“It helps students to visualize the varied geography of North America and how animals interact with their environment,” says Ellen Curtis, education program manager of The Royal Canadian Geographical Society (publisher of Canadian Geographic).
The data that was used to map the routes comes from a variety of sources. In some cases it’s taken directly from radio collars, while some of the more elusive species’ migration route is more of a good approximation.
“The ocean bathymetry is the best we have done on a giant floor map, and it is also the first map that incorporates Spanish place names,” adds Gilles Gagnier, Chief Operating Officer and Publisher of Canadian Geographic.
The giant floor map was produced through a partnership between CG Education and the Canadian Wildlife Federation.
“Too often in the conservation world there’s a belief or a perception that environmental learning is complementary; it’s nice to learn, it’s nice to have. Our contention is: it’s the best learning. Learning in an experiential way is not a nice-to-have-if-you’ve-got-time, it’s the best way kids learn. And this [giant map] is a great fit for that.”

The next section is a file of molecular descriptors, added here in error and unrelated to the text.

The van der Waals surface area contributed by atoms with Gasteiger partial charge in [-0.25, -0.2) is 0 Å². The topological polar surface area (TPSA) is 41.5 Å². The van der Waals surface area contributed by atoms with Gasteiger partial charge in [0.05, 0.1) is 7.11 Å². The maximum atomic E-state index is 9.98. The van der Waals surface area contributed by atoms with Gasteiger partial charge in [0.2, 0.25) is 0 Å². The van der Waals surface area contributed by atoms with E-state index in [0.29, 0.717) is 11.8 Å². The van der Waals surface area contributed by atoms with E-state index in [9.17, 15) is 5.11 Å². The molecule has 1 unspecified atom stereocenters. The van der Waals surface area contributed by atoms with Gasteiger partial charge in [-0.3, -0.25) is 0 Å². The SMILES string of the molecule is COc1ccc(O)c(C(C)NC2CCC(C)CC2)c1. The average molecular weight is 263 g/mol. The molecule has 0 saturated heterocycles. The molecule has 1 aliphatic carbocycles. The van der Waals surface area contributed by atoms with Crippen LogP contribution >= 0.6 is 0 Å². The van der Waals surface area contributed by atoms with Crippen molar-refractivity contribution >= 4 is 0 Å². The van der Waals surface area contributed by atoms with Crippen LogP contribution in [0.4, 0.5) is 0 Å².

Can Geo Education has a membership of nearly 13,500 from across Canada. Teachers who are members can request to have this map sent for free to their school. Each floor map comes complete with a trunk of props, activity cards and more to further enhance students’ experience, as well as a teacher guide with ten curriculum-linked activities.